Comment Graffiti: Art or Vandalism?

Squashed wrote an interesting post comparing blog comments to graffiti, suggesting that there are similarities between the two, and that having high hopes for quality comments on blogs is an exercise in frustration:

The part that sometimes surprises me is that a lot of people get quite upset about the nastiness of comments on other people’s blogs. To me, this is sort of like complaining that a limerick written on a toilet stall door is obscene and poorly-spelled. Of course it is! Were you reading a stall door looking for literature? It’s possible you could have uncovered the work of one of the world’s great, constipated poets. But that’s certainly not what you should have expected.

As someone who does get upset about the nastiness of comments on other people’s blogs, I have a hard time agreeing with Squashed on this one. The reason being that publishers (bloggers, newspapers, etc.) have the ability to decide what’s acceptible on the platform they provide. While you can’t control what people say elsewhere, you can certainly control what people say on your own site. It’s your site.

As I’ve shown before, Andy Post at Minnesota Democrats Exposed has taken an editorial stance that allows for racist, violent, and downright distasteful comments to be posted to his blog. To me, the type of commenting graffiti Post hosts looks more like graffiti vandalism than graffiti artwork, but our tastes may differ.

Comment graffiti is not something that publishers have to tolerate on their own site. It’s up to publishers to decide what level of civility they consider tolerable on the platform they provide to commenters.

Captain Capitalism and Blog Comment Policies

[Update (Wednesday): Captain Capitalism has now posted my comment, so the example no longer hold, but the rant outside of the example is still valid.]

Here’s something that bugs me about issues bloggers. You know, people who have a blog where they take a stance – political, economic, religious, etc. – and consistently publish information on that topic. So far, no problem. People can blog about whatever they want. What I have a problem with is the comment policies of some blogs in this category.

Here’s my take: If you’re going to host an issue blog, and if you’re going to allow comments on said blog, you should allow comments from anyone who’s willing to contribute an on-topic comment.

The incident that’s managed to get me worked up happened at a local blog called Captain Capitalism. The blogger is a fundamentalist capitalist who publishes commentary on the news of the day through his fundamentalist view. On a recent post, found here, he posted a graph from the Economist that shows Columbia’s economy improving over the time with the commentary:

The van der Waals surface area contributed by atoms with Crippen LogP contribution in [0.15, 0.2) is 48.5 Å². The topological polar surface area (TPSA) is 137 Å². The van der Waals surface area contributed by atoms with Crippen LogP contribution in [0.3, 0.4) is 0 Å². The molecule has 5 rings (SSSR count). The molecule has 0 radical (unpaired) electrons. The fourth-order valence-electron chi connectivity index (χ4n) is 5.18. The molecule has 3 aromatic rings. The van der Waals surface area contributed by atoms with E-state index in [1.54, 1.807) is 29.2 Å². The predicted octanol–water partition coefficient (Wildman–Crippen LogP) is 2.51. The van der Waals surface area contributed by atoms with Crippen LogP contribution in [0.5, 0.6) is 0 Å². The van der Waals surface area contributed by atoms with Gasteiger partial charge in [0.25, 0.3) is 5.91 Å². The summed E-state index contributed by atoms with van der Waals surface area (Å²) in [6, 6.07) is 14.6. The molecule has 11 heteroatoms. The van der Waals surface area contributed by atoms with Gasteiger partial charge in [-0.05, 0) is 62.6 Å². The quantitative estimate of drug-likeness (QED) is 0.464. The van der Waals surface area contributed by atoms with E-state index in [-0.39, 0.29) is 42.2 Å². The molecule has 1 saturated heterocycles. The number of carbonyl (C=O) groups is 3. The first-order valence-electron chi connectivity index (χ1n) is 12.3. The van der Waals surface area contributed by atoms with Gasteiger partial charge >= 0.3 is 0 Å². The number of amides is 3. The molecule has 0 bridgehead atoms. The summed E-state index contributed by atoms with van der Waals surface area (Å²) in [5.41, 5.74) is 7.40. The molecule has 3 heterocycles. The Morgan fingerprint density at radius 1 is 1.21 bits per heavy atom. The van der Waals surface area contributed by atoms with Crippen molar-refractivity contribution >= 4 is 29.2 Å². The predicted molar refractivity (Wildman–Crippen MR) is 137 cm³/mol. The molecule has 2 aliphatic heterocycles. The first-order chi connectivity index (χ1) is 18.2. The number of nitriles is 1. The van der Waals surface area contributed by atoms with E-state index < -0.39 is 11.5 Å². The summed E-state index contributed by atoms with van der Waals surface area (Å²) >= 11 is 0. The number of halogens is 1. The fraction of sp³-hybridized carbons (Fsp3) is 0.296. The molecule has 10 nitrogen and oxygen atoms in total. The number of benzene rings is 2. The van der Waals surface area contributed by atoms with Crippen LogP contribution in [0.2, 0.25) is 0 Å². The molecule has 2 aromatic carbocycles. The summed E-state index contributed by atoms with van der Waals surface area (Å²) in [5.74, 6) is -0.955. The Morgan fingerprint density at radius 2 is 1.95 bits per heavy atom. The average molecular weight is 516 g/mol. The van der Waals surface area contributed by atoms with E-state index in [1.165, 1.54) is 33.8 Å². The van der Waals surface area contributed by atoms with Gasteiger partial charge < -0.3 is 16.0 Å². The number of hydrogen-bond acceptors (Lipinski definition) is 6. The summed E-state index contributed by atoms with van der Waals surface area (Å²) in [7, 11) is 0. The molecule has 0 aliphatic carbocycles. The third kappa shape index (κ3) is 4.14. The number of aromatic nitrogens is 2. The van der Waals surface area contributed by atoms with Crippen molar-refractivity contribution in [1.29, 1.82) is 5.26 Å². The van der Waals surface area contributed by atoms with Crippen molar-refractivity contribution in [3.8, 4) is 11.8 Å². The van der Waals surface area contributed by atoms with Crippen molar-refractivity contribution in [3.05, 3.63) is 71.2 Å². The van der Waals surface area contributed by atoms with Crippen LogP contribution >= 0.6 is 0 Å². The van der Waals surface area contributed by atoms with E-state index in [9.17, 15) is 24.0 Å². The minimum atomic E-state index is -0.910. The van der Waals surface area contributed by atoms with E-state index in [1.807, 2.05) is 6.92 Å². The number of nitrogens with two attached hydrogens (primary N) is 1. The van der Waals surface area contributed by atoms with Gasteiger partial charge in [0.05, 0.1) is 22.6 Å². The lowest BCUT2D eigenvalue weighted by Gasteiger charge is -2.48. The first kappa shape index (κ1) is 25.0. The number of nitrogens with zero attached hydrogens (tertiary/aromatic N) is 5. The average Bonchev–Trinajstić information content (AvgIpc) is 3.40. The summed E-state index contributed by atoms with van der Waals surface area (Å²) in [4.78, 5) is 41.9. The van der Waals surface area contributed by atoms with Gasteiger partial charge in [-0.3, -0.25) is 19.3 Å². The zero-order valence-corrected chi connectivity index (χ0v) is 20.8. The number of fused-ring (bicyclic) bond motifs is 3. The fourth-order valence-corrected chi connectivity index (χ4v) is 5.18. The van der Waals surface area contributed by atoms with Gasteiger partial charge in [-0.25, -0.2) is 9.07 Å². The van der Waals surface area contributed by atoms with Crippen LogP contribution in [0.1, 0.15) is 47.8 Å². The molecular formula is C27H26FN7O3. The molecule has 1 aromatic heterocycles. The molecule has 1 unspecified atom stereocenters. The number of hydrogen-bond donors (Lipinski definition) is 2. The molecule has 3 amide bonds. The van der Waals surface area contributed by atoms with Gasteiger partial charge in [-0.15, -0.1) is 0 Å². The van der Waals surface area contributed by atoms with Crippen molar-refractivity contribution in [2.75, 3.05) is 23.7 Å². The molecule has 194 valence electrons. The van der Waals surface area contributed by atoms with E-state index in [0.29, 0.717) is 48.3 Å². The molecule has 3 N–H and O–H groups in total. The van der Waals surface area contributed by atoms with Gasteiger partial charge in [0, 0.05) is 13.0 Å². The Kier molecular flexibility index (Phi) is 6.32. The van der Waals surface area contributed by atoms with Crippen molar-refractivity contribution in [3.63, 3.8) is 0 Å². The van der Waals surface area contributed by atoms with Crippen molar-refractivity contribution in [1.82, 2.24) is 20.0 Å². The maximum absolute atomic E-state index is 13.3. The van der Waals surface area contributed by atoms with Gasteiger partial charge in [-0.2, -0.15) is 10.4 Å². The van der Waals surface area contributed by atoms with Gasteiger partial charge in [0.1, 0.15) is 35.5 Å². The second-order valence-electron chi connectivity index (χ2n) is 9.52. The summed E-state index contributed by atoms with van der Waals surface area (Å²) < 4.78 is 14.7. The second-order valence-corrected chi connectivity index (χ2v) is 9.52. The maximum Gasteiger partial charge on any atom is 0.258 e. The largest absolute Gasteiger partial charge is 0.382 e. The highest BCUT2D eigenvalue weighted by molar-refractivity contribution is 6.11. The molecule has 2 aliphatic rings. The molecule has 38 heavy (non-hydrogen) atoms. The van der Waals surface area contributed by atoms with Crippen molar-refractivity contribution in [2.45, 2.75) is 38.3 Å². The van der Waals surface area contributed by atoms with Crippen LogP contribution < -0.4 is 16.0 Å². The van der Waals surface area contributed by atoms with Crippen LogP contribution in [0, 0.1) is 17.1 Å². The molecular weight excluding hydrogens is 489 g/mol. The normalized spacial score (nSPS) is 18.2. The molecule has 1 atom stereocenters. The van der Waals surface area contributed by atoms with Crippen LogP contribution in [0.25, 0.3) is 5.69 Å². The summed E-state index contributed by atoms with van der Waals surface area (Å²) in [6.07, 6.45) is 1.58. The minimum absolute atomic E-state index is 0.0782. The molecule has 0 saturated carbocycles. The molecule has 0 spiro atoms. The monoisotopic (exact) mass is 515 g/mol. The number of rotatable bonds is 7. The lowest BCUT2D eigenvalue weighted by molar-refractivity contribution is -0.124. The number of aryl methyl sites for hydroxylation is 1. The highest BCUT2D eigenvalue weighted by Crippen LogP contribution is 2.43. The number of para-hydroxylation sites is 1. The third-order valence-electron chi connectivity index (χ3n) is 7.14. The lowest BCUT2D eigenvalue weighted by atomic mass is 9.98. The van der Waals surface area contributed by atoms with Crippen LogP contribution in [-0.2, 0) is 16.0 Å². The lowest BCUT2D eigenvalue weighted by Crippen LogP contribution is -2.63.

“Again, it’s amazing what happens when adults take over.”

Captain Capitalism is clearly pleased with Uribe’s policies.

I decided to drop an on-topic comment mentioning that one of the “adult” decisions made by Uribe was to impose a 1.2% tax on the liquid wealth of higher income Columbians, and how different that is from the “sacrifices” George W. Bush has asked of America’s higher income citizens in a time of war – tax cuts.

My comment was moderated and never published by Captain Capitalism. It’s been two days, and he’s since posted another post to his site, so I don’t believe it’s a case of not getting to it yet.

In my opinion, Captain Capitalism and other bloggers like him/her should:

1. Remove the comments feature from their blog if they’re not going to allow them.

2. Or have a clear comments policy that says, “comments from people who don’t share my fundamentalist world view will not be posted.”

That way, people will know what they’re getting: rebuttle-less fundamentalist commentary. There’s nothing wrong with that. Just a little disclosure would be nice.

The Deets Update: Live Comments Preview

The Other Mike mentioned in the comments that things can get a little screwy when using symbols in comments. True dat. I figured a comments preview function may help to some degree. It doesn’t solve the larger issue, but it shows you what’s going to get all funny lookin’ if you keep it the way it is.

So, next time you write a comment, take a look just below the comments box for a preview of what you’re writing. This may be particularly useful for people who think they’re Herman Melville or something.

For the WordPress bloggers in the crowd, here’s a link to the comments preview plugin I used.